5GWorld is part of the larger TechXLR8 conference and exhibition, held in London’s Excel Centre this year. The show has evolved considerably since it was LTE World, expanding the scope to include AR/VR, Connected Cars, Tech startups and AI. It aims to hit all the hot buttons for the tech savvy and attract a wide audience. Exhibition attendance is free, with premium tickets for the major conference sessions.
Part of a larger event
This means that the size of the 5GWorld part of the event is somewhat reduced but doesn’t necessarily seem out of place. Similar to last year, I view this event much like a department store – something to interest almost everybody but perhaps not the very detailed focus you’d find at a specialist store.
The conference program did attract a few fairly high level speakers, with eight CEOs and CTOs from various European networks. Vodafone’s Scott Petty cut through the 5G hype and made it clear he was buying into it for cost reduction reasons. He reckons that he can reuse the same cell towers to achieve similar coverage with 5GNR at 3.5GHz to match 4G at 2GHz but with much higher data throughput. The lower cost per bit means better return on investment. Telenor’s view was different, highlighting new use cases such as serving remote fish farms.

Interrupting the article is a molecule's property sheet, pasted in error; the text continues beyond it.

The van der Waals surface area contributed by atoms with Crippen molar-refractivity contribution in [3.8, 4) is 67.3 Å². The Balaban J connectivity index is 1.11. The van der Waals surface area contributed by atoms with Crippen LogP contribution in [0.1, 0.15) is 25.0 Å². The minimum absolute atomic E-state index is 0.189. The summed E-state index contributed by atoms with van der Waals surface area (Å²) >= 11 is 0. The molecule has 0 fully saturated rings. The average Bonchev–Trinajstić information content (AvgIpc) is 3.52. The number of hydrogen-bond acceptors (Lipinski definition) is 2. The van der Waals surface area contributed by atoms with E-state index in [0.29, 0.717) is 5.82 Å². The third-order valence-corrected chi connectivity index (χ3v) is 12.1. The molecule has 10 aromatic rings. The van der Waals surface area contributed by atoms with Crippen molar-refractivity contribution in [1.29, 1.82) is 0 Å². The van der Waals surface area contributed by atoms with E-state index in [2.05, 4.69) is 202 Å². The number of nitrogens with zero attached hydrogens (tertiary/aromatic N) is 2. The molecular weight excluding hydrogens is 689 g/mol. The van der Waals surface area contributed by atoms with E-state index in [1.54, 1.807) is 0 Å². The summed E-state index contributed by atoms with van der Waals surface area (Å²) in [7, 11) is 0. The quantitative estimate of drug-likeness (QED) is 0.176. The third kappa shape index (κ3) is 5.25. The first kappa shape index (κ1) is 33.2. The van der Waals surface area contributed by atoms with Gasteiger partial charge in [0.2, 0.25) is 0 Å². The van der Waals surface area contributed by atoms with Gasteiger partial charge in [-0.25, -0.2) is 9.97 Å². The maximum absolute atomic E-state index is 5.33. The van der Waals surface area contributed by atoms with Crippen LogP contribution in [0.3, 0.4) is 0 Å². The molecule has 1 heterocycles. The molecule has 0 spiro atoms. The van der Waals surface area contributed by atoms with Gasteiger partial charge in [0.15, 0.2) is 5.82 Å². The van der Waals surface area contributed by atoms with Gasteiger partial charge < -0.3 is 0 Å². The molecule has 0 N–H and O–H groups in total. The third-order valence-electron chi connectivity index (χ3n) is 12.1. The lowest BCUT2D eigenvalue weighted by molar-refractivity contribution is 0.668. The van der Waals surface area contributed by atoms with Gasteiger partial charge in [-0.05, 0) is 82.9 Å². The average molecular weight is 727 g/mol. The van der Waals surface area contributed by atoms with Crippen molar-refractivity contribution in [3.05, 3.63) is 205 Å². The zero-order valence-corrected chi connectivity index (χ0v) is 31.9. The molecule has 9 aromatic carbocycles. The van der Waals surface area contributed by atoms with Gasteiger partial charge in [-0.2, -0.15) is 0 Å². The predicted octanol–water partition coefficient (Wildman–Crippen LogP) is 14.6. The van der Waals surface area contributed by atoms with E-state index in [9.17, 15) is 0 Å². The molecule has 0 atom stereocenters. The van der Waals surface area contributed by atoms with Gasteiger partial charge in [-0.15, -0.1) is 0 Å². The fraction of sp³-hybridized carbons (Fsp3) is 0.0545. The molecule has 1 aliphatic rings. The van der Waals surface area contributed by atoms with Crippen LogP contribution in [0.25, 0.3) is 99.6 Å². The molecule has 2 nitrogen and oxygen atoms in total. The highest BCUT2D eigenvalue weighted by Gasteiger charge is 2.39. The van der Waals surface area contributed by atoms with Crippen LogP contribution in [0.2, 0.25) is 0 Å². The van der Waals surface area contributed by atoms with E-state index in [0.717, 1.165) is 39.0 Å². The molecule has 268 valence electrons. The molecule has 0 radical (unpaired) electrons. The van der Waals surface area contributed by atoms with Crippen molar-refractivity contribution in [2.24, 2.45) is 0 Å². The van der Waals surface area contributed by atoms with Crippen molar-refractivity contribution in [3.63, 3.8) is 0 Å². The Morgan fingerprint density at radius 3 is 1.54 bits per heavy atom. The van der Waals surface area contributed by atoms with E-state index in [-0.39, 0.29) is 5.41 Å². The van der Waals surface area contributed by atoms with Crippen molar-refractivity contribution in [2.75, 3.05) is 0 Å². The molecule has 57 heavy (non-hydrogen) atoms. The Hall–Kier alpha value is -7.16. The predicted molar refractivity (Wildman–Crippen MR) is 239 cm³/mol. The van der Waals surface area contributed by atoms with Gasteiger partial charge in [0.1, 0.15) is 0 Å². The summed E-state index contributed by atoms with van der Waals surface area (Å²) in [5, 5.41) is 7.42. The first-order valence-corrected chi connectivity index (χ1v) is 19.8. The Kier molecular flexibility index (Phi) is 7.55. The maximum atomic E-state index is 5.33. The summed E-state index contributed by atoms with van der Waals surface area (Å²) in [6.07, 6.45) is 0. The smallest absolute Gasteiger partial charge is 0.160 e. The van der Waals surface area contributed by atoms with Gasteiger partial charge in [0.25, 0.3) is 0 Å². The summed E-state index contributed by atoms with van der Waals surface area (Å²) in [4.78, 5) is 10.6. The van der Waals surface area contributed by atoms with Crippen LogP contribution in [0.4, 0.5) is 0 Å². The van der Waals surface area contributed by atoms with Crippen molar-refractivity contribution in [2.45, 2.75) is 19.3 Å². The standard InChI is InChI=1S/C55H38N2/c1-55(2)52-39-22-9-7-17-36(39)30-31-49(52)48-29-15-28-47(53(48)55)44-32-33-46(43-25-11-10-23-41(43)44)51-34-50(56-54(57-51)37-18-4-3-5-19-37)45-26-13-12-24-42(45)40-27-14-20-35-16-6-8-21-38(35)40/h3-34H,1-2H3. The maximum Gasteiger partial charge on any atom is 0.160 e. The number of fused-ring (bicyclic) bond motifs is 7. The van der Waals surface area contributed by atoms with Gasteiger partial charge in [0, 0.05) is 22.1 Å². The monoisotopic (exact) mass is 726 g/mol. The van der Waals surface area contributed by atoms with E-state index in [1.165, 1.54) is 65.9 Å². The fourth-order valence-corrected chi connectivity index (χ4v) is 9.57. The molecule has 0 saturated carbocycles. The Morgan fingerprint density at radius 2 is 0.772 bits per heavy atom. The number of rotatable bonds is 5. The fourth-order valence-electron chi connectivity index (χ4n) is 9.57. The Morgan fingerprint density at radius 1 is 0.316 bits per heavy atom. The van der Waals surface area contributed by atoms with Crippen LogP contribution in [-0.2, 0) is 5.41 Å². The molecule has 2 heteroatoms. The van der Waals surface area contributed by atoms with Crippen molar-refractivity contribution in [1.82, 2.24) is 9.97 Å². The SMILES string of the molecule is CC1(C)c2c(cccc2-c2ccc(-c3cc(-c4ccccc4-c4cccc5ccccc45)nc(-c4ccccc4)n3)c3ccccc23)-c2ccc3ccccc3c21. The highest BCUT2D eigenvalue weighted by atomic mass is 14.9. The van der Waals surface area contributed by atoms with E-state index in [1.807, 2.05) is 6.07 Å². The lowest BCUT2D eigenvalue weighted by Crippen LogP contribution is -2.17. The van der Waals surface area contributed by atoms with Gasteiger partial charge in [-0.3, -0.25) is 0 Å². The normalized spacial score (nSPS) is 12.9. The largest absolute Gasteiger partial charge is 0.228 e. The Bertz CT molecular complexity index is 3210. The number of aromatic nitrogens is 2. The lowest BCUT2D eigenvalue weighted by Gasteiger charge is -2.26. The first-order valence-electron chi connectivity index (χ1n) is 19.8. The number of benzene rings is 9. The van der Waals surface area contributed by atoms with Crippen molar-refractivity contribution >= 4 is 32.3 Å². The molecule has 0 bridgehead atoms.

The main sponsors were the large RAN vendors – Huawei, Ericsson and Nokia – who all had large stands with some impressive demos. They’ve all clearly invested heavily in the technology development and can show some impressive test results. I did not see anyone other than these large companies offering 5G basestations, although several vendors offer supporting products such as test gear and radio planning.
Huawei and Ericsson booths shown below.
I spotted three independent RAN vendors – perhaps Small Cell vendor isn’t the right term – Airspan, ip.access and Parallel Wireless. All have outdoor kit and were mainly promoting their 4G solutions (ip.access and PW also have 2G/3G).
ip.access in particular have been targeting niche markets which might be overlooked by the major RAN vendors – it’s clearly difficult to compete directly against them. They launched a new S60z module with an expanded API which can be used as a platform for 3G/4G for system integrators building their own solutions. It handles anything between 625MHz and 3.8GHz, TDD or FDD mode, 2x2 MIMO. This has long been a significant part of their business and offers great promise. There are a wide range of opportunities for Private LTE networks that suit their product range. Rumours of their demise (since they didn’t exhibit at SCWS) are greatly exaggerated. It looks like their new CEO is already making his mark.
Parallel Wireless now have an impressive range of fairly high powered RF kit aimed at bringing connectivity cost effectively to underconnected rural areas worldwide. They offer 2G/3G/4G on the same hardware. Airspan, known best for their success with Sprint, Softbank and Reliance Jio, concentrate their resources on 4G only with some impressive results.
Other vendors with notable booths included several EPC vendors such as Athonet and Affirmed Networks. Perhaps the time has come for such companies which provide an important but often overlooked components of a private network. We reviewed the wide range of EPC vendors last week.